People are slowly making it back to their normal routines. But what happens to those whose kids aren’t yet eligible for the vaccine and does their return look somewhat different than others?
Dr. Christopher Longhurst, the associate chief medical officer at UC San Diego Health, is a father of two himself and says he’s asking himself the same questions on how to navigate unchartered waters and what’s best for the safety of all.
Longhurst says honestly it’s not as complicated as you might think because kids carry a low risk when it comes to COVID-19. The CDC considers most kids to have mild to zero symptoms if they do end up getting COVID-19.
“Healthy children without immunocompromise are going to be fine. So I think it’s very safe to mingle if you’re fully vaccinated with children,” Dr. Longhurst says.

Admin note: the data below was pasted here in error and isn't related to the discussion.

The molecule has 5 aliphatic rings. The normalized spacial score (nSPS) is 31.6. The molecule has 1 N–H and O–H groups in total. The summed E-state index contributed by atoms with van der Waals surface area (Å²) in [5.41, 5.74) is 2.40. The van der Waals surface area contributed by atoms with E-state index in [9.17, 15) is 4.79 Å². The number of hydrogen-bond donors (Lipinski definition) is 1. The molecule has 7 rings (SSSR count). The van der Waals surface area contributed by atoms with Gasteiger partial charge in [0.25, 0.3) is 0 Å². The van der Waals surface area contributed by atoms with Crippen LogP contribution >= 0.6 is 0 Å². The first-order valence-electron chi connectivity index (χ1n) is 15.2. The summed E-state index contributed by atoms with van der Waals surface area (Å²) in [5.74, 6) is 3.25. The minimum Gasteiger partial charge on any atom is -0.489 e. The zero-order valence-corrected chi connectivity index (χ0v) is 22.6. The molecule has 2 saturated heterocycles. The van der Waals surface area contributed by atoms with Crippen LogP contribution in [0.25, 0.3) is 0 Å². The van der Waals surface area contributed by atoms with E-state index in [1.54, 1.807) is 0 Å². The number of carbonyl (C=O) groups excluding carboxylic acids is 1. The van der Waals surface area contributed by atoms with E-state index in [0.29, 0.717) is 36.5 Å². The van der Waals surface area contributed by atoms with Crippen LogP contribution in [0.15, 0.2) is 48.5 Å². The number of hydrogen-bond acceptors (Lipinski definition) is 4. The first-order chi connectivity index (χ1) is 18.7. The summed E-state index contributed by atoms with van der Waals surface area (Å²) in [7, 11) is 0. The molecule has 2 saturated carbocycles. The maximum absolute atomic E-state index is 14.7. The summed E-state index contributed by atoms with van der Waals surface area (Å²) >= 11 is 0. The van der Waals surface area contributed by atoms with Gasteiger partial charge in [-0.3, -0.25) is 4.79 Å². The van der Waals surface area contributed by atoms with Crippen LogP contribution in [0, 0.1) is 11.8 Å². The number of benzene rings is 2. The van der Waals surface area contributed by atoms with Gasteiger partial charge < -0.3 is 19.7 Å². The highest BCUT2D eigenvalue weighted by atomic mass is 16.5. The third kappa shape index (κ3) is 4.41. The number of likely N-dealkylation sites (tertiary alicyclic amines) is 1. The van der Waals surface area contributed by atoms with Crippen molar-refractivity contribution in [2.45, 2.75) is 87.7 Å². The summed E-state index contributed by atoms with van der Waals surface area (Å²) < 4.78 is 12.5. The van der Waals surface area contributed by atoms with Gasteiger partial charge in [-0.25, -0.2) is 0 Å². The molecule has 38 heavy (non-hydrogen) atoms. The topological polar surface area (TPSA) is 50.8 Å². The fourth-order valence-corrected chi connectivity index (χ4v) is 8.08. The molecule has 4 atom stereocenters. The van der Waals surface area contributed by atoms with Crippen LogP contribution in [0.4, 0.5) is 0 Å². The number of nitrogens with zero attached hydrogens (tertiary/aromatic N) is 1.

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When it comes to those summer plans, you might not have to put them on pause because your kids have not been inoculated. NBC 7 spoke with Colin Mackay who says he feels confident his kids will be fine and is ready to transition to some sense of normal.
"I don’t know if we’re the normal family. but I want my kids to have the joy they had prior to the March shutdown," Mackay says.
And as for the kids themselves, MacKay says they’re eager and ready to return to life pre-pandemic and have no reservations about beginning that process.
“They want to get back to everything that they’re normally used to with their friends, seeing their family, and traveling more, “ Mackay says.
Longhurst says parents still need to practice caution when it comes to who their unvaccinated kids come in contact with. He says if parents think their child is carrying COVID-19, be sure to keep their masks on so they don't spread the virus to someone else who has not been inoculated against COVID-19. The doctor also strongly urged to keep up mask wearing indoors where transmission can potentially happen.